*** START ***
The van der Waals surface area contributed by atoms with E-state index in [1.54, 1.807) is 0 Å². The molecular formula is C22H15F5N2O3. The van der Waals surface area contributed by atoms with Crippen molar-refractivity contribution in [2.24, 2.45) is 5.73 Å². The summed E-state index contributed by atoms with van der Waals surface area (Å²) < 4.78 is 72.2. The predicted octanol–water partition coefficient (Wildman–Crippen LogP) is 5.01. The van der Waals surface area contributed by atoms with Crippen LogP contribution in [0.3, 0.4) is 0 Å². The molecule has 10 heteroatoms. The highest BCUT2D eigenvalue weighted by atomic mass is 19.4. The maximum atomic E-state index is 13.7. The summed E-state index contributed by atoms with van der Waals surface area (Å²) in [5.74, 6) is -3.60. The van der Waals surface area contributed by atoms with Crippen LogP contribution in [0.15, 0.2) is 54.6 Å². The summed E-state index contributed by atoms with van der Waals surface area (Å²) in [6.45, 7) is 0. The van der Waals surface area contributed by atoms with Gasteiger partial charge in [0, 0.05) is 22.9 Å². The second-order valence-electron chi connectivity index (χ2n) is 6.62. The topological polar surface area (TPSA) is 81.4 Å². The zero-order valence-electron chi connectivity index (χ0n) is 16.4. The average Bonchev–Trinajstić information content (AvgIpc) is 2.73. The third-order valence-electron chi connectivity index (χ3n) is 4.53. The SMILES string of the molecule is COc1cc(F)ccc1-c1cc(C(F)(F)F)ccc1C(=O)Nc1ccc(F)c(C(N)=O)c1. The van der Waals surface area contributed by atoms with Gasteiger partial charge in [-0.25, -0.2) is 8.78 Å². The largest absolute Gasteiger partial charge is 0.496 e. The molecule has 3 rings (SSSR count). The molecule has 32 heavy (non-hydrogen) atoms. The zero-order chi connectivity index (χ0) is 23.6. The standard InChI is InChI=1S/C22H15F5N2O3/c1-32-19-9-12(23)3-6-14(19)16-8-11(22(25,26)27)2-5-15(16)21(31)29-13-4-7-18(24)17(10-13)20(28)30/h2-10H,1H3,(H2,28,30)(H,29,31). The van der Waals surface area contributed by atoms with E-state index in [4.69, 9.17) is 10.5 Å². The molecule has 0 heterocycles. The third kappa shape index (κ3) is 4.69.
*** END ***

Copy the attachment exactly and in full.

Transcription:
The van der Waals surface area contributed by atoms with E-state index in [1.54, 1.807) is 0 Å². The molecular formula is C22H15F5N2O3. The van der Waals surface area contributed by atoms with Crippen molar-refractivity contribution in [2.24, 2.45) is 5.73 Å². The summed E-state index contributed by atoms with van der Waals surface area (Å²) < 4.78 is 72.2. The predicted octanol–water partition coefficient (Wildman–Crippen LogP) is 5.01. The van der Waals surface area contributed by atoms with Crippen LogP contribution in [0.3, 0.4) is 0 Å². The molecule has 10 heteroatoms. The highest BCUT2D eigenvalue weighted by atomic mass is 19.4. The maximum atomic E-state index is 13.7. The summed E-state index contributed by atoms with van der Waals surface area (Å²) in [5.74, 6) is -3.60. The van der Waals surface area contributed by atoms with Crippen LogP contribution in [0.15, 0.2) is 54.6 Å². The summed E-state index contributed by atoms with van der Waals surface area (Å²) in [6.45, 7) is 0. The van der Waals surface area contributed by atoms with Gasteiger partial charge in [0, 0.05) is 22.9 Å². The second-order valence-electron chi connectivity index (χ2n) is 6.62. The topological polar surface area (TPSA) is 81.4 Å². The zero-order valence-electron chi connectivity index (χ0n) is 16.4. The average Bonchev–Trinajstić information content (AvgIpc) is 2.73. The third-order valence-electron chi connectivity index (χ3n) is 4.53. The SMILES string of the molecule is COc1cc(F)ccc1-c1cc(C(F)(F)F)ccc1C(=O)Nc1ccc(F)c(C(N)=O)c1. The van der Waals surface area contributed by atoms with Gasteiger partial charge in [-0.25, -0.2) is 8.78 Å². The largest absolute Gasteiger partial charge is 0.496 e. The molecule has 3 rings (SSSR count). The molecule has 32 heavy (non-hydrogen) atoms. The zero-order chi connectivity index (χ0) is 23.6. The standard InChI is InChI=1S/C22H15F5N2O3/c1-32-19-9-12(23)3-6-14(19)16-8-11(22(25,26)27)2-5-15(16)21(31)29-13-4-7-18(24)17(10-13)20(28)30/h2-10H,1H3,(H2,28,30)(H,29,31). The van der Waals surface area contributed by atoms with E-state index in [4.69, 9.17) is 10.5 Å². The molecule has 0 heterocycles. The third kappa shape index (κ3) is 4.69.